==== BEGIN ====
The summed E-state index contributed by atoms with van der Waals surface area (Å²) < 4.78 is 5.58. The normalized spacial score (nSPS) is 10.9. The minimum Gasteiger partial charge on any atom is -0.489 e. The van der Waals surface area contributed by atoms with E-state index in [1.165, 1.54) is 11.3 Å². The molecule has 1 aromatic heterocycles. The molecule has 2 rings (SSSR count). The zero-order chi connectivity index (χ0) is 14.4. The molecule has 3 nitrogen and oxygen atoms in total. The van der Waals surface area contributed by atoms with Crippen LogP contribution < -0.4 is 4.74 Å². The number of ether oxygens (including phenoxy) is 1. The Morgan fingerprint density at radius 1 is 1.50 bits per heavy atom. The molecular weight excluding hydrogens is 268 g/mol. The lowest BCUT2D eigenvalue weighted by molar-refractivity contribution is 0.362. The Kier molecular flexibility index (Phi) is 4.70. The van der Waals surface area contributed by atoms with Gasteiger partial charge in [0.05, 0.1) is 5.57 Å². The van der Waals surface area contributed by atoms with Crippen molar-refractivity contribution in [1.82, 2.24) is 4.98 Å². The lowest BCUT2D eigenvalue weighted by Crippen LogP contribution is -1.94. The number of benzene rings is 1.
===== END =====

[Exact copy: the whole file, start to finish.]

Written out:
The summed E-state index contributed by atoms with van der Waals surface area (Å²) < 4.78 is 5.58. The normalized spacial score (nSPS) is 10.9. The minimum Gasteiger partial charge on any atom is -0.489 e. The van der Waals surface area contributed by atoms with E-state index in [1.165, 1.54) is 11.3 Å². The molecule has 1 aromatic heterocycles. The molecule has 2 rings (SSSR count). The zero-order chi connectivity index (χ0) is 14.4. The molecule has 3 nitrogen and oxygen atoms in total. The van der Waals surface area contributed by atoms with Crippen LogP contribution < -0.4 is 4.74 Å². The number of ether oxygens (including phenoxy) is 1. The Morgan fingerprint density at radius 1 is 1.50 bits per heavy atom. The molecular weight excluding hydrogens is 268 g/mol. The lowest BCUT2D eigenvalue weighted by molar-refractivity contribution is 0.362. The Kier molecular flexibility index (Phi) is 4.70. The van der Waals surface area contributed by atoms with Gasteiger partial charge in [0.05, 0.1) is 5.57 Å². The van der Waals surface area contributed by atoms with Crippen molar-refractivity contribution in [1.82, 2.24) is 4.98 Å². The lowest BCUT2D eigenvalue weighted by Crippen LogP contribution is -1.94. The number of benzene rings is 1.